AddiTech is the only large Russian additive producer. The company claims that currently it is developing additive packages for motor oils in accordance with the latest European Automobile Manufacturer’s Association (ACEA) and American Petroleum Institute (API) standards. 

The API and ACEA regularly update their engine oil specifications for the latest vehicle models, reflecting the high standards of the Western industry for ever-increasing fuel economy and reduced emissions.

AddiTech said that it produces succinimide additives used to prevent sludge, soot, oxidation products, and other deposit precursors dispersed in engine oil. It also produces dithiophosphate, sulfonate and alkylphenol additives, which can be used in engine oil formulations as detergents, dispersants, acid neutralizers, corrosion inhibitors or antiwear agents.

Car Parc Dictates Demand?

A major indicator that the Russian market is changing is the increasing number of Chinese car brands that have actively penetrated the Russian roads, filling the gap left by the exit of the Western car brands, such as Volkswagen, BMW, Mercedes-Benz, Renault-Nissan or Peugeot.

However, the Chinese car brands in Russia’s on-road vehicle fleet is not large enough to affect the country’s automotive lubricant market, according to Viktor Pushkarev, senior analyst with Autostat. 

“Yes, a dynamic sale of Chinese cars is going on right now in Russia, but the total share of the Chinese cars in the country’s active vehicle fleet is still relatively small,” he said. 

The consultancy estimates that the Chinese car brands constitute around 2.5% of the total active passenger car fleet in Russia. Pushkarev expects that Chinese brand passenger cars will be added into the Russian active car fleet at a rate of 0.3% to 0.5% annually over the next few years.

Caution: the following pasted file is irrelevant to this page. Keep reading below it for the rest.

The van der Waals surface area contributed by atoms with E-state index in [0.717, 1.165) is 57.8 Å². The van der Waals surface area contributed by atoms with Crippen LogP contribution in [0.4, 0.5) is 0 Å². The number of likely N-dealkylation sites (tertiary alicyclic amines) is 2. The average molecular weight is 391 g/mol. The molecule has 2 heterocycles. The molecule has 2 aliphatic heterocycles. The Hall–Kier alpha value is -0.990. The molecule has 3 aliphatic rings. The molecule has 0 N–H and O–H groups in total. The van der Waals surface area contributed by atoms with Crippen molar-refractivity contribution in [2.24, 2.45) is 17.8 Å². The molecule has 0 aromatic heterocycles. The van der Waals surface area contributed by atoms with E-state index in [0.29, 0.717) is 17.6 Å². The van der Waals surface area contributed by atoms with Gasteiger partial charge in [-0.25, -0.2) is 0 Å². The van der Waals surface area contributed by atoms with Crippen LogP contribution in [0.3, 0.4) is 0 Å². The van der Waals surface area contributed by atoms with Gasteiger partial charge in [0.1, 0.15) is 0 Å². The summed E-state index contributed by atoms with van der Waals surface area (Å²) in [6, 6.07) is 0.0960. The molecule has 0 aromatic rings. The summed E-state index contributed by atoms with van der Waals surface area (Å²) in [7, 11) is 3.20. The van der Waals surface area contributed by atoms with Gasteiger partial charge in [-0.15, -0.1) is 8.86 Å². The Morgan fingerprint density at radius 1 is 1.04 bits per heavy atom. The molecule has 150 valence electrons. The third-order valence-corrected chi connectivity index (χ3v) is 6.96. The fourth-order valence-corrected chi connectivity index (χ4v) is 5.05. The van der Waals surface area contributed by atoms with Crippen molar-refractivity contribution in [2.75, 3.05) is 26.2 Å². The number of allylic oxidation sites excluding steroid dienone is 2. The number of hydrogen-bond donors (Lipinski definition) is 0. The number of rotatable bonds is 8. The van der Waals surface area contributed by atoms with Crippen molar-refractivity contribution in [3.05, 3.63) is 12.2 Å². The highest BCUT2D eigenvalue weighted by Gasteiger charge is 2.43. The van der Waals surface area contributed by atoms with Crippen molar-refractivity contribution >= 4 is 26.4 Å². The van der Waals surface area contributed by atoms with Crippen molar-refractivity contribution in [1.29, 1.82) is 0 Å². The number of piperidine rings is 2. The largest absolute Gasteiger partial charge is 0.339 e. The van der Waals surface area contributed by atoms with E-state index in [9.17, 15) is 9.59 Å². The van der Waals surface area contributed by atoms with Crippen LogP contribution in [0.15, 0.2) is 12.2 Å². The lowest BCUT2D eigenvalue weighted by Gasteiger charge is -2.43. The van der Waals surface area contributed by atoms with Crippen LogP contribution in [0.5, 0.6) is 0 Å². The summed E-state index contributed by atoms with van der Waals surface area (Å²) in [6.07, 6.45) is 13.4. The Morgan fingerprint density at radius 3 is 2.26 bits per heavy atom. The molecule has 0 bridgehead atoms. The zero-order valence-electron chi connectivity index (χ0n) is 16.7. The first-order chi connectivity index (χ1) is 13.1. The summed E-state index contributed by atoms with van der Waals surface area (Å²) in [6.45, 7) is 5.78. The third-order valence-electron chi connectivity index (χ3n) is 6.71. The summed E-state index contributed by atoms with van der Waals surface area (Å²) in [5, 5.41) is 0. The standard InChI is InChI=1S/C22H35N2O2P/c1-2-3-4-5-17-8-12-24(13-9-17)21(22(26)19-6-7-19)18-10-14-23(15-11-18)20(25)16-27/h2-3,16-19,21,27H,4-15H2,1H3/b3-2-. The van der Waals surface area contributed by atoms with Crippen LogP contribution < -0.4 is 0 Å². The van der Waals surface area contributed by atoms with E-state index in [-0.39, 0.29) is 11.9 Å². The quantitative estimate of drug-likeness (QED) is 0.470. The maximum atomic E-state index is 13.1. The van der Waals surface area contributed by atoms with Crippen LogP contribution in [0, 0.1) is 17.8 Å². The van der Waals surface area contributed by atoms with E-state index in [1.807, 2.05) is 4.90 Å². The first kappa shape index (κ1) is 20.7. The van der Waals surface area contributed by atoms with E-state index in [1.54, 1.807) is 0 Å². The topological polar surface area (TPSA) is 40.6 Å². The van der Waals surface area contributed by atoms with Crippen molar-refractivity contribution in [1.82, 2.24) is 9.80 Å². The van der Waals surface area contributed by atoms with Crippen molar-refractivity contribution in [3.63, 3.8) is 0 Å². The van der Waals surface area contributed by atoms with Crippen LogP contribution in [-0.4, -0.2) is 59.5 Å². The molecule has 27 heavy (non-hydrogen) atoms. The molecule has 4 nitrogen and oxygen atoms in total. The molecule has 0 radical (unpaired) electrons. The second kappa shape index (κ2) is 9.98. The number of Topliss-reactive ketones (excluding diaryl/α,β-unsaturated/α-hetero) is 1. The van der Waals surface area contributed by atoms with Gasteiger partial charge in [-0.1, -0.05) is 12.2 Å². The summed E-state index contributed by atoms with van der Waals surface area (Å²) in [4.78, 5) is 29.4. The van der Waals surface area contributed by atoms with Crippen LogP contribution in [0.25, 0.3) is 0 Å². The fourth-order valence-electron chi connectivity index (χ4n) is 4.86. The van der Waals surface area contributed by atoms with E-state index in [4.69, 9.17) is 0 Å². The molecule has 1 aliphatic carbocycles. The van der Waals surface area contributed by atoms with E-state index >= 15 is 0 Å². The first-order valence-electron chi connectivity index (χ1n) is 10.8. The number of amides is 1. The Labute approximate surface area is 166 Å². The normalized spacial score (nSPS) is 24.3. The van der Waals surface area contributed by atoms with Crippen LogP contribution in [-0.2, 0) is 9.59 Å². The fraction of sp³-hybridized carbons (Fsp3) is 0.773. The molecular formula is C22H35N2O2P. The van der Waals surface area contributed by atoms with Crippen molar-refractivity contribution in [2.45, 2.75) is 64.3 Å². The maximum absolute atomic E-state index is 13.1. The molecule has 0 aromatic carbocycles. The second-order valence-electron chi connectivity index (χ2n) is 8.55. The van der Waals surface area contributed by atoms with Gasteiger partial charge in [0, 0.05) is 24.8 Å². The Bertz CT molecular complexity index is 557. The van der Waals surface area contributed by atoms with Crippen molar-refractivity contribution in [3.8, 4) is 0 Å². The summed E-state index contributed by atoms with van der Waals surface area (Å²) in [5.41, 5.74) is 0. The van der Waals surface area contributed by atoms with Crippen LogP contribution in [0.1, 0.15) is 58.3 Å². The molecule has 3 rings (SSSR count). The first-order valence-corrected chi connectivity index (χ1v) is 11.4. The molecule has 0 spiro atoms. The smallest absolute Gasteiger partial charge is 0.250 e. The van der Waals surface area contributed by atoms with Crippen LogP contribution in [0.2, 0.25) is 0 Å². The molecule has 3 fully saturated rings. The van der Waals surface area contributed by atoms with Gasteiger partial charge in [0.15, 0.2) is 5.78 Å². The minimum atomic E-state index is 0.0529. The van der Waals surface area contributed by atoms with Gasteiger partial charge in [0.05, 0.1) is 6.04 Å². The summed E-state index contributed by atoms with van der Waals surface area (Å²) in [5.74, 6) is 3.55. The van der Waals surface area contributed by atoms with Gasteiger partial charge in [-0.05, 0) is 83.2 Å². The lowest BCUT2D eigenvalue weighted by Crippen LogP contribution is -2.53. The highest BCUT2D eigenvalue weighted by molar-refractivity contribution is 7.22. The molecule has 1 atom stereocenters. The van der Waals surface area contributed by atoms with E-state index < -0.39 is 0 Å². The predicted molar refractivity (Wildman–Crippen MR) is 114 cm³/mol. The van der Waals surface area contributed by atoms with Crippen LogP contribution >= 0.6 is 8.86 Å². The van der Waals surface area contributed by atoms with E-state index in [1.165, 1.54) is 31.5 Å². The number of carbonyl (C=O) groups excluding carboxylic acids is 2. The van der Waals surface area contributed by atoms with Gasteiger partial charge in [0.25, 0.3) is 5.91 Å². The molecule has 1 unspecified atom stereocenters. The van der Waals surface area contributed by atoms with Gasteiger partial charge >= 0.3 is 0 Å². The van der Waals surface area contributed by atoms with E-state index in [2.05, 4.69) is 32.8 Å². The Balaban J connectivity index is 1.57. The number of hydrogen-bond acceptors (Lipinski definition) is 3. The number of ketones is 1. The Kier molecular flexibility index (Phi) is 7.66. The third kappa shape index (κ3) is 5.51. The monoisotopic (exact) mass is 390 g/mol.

Russia’s active passenger car fleet amounted to about 35 million units in 2022, according to Autostat.

Will this evolving car parc affect the quantity or type of lubricants—and lubricant components—needed in the country?

Autostat’s Pushkarev is unsure what the future may hold, but he predicts a greater demand for API-compliant products, rather than those meeting European specifications. “However, it is too early to say how this would influence the country’s lubricant demand,” he said. “We can assume that oils made under API specifications will be more in demand compared to those made under ACEA specs.”

He added that the engine oils with API specifications would be more in demand in Russia because “from the beginning [of the development of the Russian lubricant industry in the 1990s], the leading Russian lubricant makers have always been oriented toward formulating oils with API specs.”

A Permanent Change?

Significant quantities of finished lubricant and additive replacements have been supplied to Russia by Asian countries, namely China. Because Russia’s invasion of Ukraine has persisted for some time, many industry experts expect that these new trade partnerships are essentially irreversible. 

“The market is turning upside down—from being dominated by European and Western brands to becoming overwhelmed by Asian brands,” Mazaev told Lubes’n’Greases.

Mazaev added that this shift toward Asian products is happening “unusually fast, and it is probably irrevocable.”  

Boris Kamchev is a staff writer with Lubes’n’Greases. Contact him at